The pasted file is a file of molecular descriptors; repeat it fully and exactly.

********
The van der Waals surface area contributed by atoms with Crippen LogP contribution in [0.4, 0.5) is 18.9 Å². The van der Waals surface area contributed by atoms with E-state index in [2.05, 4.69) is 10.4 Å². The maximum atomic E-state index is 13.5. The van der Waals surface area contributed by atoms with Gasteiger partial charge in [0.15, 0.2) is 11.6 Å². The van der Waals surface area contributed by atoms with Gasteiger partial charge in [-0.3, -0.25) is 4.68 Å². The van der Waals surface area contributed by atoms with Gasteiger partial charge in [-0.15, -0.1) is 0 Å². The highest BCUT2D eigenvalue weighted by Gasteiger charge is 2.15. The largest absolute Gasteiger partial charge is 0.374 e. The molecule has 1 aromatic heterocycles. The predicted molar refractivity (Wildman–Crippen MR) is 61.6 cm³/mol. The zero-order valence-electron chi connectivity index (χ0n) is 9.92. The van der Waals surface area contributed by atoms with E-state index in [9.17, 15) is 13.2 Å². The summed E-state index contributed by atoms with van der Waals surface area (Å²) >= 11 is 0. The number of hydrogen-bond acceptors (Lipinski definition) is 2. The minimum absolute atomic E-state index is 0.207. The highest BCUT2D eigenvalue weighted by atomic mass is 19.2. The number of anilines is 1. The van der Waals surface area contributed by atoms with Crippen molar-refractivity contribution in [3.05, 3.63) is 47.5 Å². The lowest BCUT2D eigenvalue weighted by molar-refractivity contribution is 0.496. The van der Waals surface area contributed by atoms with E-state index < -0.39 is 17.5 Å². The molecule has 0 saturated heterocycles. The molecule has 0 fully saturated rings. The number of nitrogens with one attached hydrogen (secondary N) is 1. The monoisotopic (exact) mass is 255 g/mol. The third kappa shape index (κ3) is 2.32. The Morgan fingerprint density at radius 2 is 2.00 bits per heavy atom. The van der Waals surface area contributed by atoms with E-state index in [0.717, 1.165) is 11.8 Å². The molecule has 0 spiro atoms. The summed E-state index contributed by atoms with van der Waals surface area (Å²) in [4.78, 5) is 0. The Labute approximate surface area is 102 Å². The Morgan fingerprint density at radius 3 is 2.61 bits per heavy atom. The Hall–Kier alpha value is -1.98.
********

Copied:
The van der Waals surface area contributed by atoms with Crippen LogP contribution in [0.4, 0.5) is 18.9 Å². The van der Waals surface area contributed by atoms with E-state index in [2.05, 4.69) is 10.4 Å². The maximum atomic E-state index is 13.5. The van der Waals surface area contributed by atoms with Gasteiger partial charge in [0.15, 0.2) is 11.6 Å². The van der Waals surface area contributed by atoms with Gasteiger partial charge in [-0.3, -0.25) is 4.68 Å². The van der Waals surface area contributed by atoms with Gasteiger partial charge in [-0.15, -0.1) is 0 Å². The highest BCUT2D eigenvalue weighted by Gasteiger charge is 2.15. The largest absolute Gasteiger partial charge is 0.374 e. The molecule has 1 aromatic heterocycles. The predicted molar refractivity (Wildman–Crippen MR) is 61.6 cm³/mol. The zero-order valence-electron chi connectivity index (χ0n) is 9.92. The van der Waals surface area contributed by atoms with E-state index in [9.17, 15) is 13.2 Å². The summed E-state index contributed by atoms with van der Waals surface area (Å²) >= 11 is 0. The number of hydrogen-bond acceptors (Lipinski definition) is 2. The minimum absolute atomic E-state index is 0.207. The highest BCUT2D eigenvalue weighted by atomic mass is 19.2. The number of anilines is 1. The van der Waals surface area contributed by atoms with Crippen molar-refractivity contribution in [3.05, 3.63) is 47.5 Å². The lowest BCUT2D eigenvalue weighted by molar-refractivity contribution is 0.496. The van der Waals surface area contributed by atoms with E-state index < -0.39 is 17.5 Å². The molecule has 0 saturated heterocycles. The molecule has 0 fully saturated rings. The number of nitrogens with one attached hydrogen (secondary N) is 1. The monoisotopic (exact) mass is 255 g/mol. The third kappa shape index (κ3) is 2.32. The Morgan fingerprint density at radius 2 is 2.00 bits per heavy atom. The van der Waals surface area contributed by atoms with E-state index in [0.717, 1.165) is 11.8 Å². The molecule has 0 spiro atoms. The summed E-state index contributed by atoms with van der Waals surface area (Å²) in [4.78, 5) is 0. The Labute approximate surface area is 102 Å². The Morgan fingerprint density at radius 3 is 2.61 bits per heavy atom. The Hall–Kier alpha value is -1.98.